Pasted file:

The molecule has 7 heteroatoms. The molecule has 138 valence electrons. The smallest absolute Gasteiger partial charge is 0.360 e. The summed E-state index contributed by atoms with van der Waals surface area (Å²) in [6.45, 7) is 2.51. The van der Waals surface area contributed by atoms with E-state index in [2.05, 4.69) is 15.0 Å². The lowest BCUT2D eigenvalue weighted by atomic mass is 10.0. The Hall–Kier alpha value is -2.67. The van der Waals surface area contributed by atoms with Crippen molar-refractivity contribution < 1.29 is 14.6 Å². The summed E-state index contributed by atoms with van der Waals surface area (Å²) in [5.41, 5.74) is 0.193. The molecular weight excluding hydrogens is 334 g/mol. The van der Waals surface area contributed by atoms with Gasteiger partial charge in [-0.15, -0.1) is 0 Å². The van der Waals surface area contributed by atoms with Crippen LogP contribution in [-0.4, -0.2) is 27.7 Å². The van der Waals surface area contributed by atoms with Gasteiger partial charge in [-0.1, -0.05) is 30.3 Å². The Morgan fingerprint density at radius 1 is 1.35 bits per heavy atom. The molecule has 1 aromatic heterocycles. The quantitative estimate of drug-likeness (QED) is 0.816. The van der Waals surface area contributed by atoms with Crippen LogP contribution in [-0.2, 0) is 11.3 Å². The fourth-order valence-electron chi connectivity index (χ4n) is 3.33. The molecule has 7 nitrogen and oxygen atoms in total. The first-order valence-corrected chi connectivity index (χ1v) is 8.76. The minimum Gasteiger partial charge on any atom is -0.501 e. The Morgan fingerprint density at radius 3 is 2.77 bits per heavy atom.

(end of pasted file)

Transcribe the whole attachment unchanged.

The molecule has 7 heteroatoms. The molecule has 138 valence electrons. The smallest absolute Gasteiger partial charge is 0.360 e. The summed E-state index contributed by atoms with van der Waals surface area (Å²) in [6.45, 7) is 2.51. The van der Waals surface area contributed by atoms with E-state index in [2.05, 4.69) is 15.0 Å². The lowest BCUT2D eigenvalue weighted by atomic mass is 10.0. The Hall–Kier alpha value is -2.67. The van der Waals surface area contributed by atoms with Crippen molar-refractivity contribution < 1.29 is 14.6 Å². The summed E-state index contributed by atoms with van der Waals surface area (Å²) in [5.41, 5.74) is 0.193. The molecular weight excluding hydrogens is 334 g/mol. The van der Waals surface area contributed by atoms with Gasteiger partial charge in [-0.15, -0.1) is 0 Å². The van der Waals surface area contributed by atoms with Crippen LogP contribution in [-0.4, -0.2) is 27.7 Å². The van der Waals surface area contributed by atoms with Gasteiger partial charge in [-0.1, -0.05) is 30.3 Å². The Morgan fingerprint density at radius 1 is 1.35 bits per heavy atom. The molecule has 1 aromatic heterocycles. The quantitative estimate of drug-likeness (QED) is 0.816. The van der Waals surface area contributed by atoms with Crippen LogP contribution in [-0.2, 0) is 11.3 Å². The fourth-order valence-electron chi connectivity index (χ4n) is 3.33. The molecule has 7 nitrogen and oxygen atoms in total. The first-order valence-corrected chi connectivity index (χ1v) is 8.76. The minimum Gasteiger partial charge on any atom is -0.501 e. The Morgan fingerprint density at radius 3 is 2.77 bits per heavy atom.